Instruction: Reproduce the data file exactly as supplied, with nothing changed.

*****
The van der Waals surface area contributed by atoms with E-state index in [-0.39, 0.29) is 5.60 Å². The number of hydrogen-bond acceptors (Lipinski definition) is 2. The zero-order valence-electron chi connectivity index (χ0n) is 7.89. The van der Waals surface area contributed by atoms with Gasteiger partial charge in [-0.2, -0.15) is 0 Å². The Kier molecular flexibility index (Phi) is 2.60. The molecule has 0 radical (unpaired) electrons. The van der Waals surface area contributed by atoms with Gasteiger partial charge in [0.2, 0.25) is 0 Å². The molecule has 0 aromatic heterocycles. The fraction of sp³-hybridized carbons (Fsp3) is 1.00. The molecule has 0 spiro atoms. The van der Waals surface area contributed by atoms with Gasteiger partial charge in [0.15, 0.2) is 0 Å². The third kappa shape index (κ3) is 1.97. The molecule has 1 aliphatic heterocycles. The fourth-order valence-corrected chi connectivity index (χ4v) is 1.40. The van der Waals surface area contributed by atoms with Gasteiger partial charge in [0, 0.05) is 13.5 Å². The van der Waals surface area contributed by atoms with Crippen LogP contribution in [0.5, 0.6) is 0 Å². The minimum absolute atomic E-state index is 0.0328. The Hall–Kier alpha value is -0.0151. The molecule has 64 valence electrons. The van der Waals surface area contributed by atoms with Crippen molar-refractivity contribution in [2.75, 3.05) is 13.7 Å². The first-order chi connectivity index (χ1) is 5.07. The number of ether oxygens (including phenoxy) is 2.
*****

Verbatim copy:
The van der Waals surface area contributed by atoms with E-state index in [-0.39, 0.29) is 5.60 Å². The number of hydrogen-bond acceptors (Lipinski definition) is 2. The zero-order valence-electron chi connectivity index (χ0n) is 7.89. The van der Waals surface area contributed by atoms with Gasteiger partial charge in [-0.2, -0.15) is 0 Å². The Kier molecular flexibility index (Phi) is 2.60. The molecule has 0 radical (unpaired) electrons. The van der Waals surface area contributed by atoms with Gasteiger partial charge in [0.2, 0.25) is 0 Å². The molecule has 0 aromatic heterocycles. The fraction of sp³-hybridized carbons (Fsp3) is 1.00. The molecule has 0 spiro atoms. The van der Waals surface area contributed by atoms with Gasteiger partial charge in [0.15, 0.2) is 0 Å². The third kappa shape index (κ3) is 1.97. The molecule has 1 aliphatic heterocycles. The fourth-order valence-corrected chi connectivity index (χ4v) is 1.40. The van der Waals surface area contributed by atoms with Gasteiger partial charge in [0, 0.05) is 13.5 Å². The van der Waals surface area contributed by atoms with Crippen LogP contribution in [0.5, 0.6) is 0 Å². The minimum absolute atomic E-state index is 0.0328. The Hall–Kier alpha value is -0.0151. The molecule has 64 valence electrons. The van der Waals surface area contributed by atoms with Crippen molar-refractivity contribution in [2.75, 3.05) is 13.7 Å². The first-order chi connectivity index (χ1) is 5.07. The number of ether oxygens (including phenoxy) is 2.